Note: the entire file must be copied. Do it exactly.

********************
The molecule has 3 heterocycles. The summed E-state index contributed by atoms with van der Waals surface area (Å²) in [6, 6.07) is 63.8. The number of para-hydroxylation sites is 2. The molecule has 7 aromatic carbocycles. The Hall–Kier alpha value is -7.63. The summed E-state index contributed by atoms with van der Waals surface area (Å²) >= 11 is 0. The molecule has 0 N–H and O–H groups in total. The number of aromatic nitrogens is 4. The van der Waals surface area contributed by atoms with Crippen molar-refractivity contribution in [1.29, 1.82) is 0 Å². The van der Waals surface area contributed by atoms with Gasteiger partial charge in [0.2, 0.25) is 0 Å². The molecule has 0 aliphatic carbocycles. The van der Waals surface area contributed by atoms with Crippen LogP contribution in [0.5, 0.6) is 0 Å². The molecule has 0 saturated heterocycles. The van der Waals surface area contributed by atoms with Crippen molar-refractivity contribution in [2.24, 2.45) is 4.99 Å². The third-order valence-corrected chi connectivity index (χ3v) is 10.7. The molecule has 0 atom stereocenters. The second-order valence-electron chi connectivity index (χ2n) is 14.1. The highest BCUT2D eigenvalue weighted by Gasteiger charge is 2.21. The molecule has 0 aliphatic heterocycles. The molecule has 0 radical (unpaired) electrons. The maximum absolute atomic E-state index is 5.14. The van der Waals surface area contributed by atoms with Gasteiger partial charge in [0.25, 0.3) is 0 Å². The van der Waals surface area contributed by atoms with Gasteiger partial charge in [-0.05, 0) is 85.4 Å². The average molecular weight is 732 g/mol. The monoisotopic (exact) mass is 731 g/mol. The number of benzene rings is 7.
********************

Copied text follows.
The molecule has 3 heterocycles. The summed E-state index contributed by atoms with van der Waals surface area (Å²) in [6, 6.07) is 63.8. The number of para-hydroxylation sites is 2. The molecule has 7 aromatic carbocycles. The Hall–Kier alpha value is -7.63. The summed E-state index contributed by atoms with van der Waals surface area (Å²) >= 11 is 0. The molecule has 0 N–H and O–H groups in total. The number of aromatic nitrogens is 4. The van der Waals surface area contributed by atoms with Crippen molar-refractivity contribution in [1.29, 1.82) is 0 Å². The van der Waals surface area contributed by atoms with Gasteiger partial charge in [0.2, 0.25) is 0 Å². The molecule has 0 aliphatic carbocycles. The van der Waals surface area contributed by atoms with Crippen LogP contribution in [0.5, 0.6) is 0 Å². The molecule has 0 saturated heterocycles. The van der Waals surface area contributed by atoms with Crippen molar-refractivity contribution in [2.24, 2.45) is 4.99 Å². The third-order valence-corrected chi connectivity index (χ3v) is 10.7. The molecule has 0 atom stereocenters. The second-order valence-electron chi connectivity index (χ2n) is 14.1. The highest BCUT2D eigenvalue weighted by Gasteiger charge is 2.21. The molecule has 0 aliphatic heterocycles. The molecule has 0 radical (unpaired) electrons. The maximum absolute atomic E-state index is 5.14. The van der Waals surface area contributed by atoms with Gasteiger partial charge in [0.25, 0.3) is 0 Å². The van der Waals surface area contributed by atoms with Gasteiger partial charge in [-0.05, 0) is 85.4 Å². The average molecular weight is 732 g/mol. The monoisotopic (exact) mass is 731 g/mol. The number of benzene rings is 7.